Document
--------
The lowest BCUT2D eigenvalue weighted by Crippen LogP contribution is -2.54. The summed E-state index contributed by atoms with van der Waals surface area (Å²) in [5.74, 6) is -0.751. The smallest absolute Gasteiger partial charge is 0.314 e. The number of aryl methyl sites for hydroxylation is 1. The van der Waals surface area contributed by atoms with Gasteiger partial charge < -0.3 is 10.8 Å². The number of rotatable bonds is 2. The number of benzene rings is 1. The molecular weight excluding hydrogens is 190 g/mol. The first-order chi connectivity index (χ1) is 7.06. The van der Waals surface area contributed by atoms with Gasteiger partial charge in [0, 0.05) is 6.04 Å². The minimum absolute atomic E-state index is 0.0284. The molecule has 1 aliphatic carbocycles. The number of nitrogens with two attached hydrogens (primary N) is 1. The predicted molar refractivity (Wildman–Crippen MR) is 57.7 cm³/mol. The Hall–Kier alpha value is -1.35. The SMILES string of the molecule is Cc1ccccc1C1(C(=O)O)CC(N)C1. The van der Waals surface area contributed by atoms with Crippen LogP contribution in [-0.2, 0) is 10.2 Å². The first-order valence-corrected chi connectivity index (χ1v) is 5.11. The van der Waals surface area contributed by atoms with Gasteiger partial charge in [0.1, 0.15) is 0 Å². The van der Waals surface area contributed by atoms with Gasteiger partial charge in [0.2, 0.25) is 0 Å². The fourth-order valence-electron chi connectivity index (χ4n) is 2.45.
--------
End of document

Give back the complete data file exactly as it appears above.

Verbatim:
The lowest BCUT2D eigenvalue weighted by Crippen LogP contribution is -2.54. The summed E-state index contributed by atoms with van der Waals surface area (Å²) in [5.74, 6) is -0.751. The smallest absolute Gasteiger partial charge is 0.314 e. The number of aryl methyl sites for hydroxylation is 1. The van der Waals surface area contributed by atoms with Gasteiger partial charge < -0.3 is 10.8 Å². The number of rotatable bonds is 2. The number of benzene rings is 1. The molecular weight excluding hydrogens is 190 g/mol. The first-order chi connectivity index (χ1) is 7.06. The van der Waals surface area contributed by atoms with Gasteiger partial charge in [0, 0.05) is 6.04 Å². The minimum absolute atomic E-state index is 0.0284. The molecule has 1 aliphatic carbocycles. The number of nitrogens with two attached hydrogens (primary N) is 1. The predicted molar refractivity (Wildman–Crippen MR) is 57.7 cm³/mol. The Hall–Kier alpha value is -1.35. The SMILES string of the molecule is Cc1ccccc1C1(C(=O)O)CC(N)C1. The van der Waals surface area contributed by atoms with Crippen LogP contribution in [-0.2, 0) is 10.2 Å². The first-order valence-corrected chi connectivity index (χ1v) is 5.11. The van der Waals surface area contributed by atoms with Gasteiger partial charge in [0.1, 0.15) is 0 Å². The van der Waals surface area contributed by atoms with Gasteiger partial charge in [0.2, 0.25) is 0 Å². The fourth-order valence-electron chi connectivity index (χ4n) is 2.45.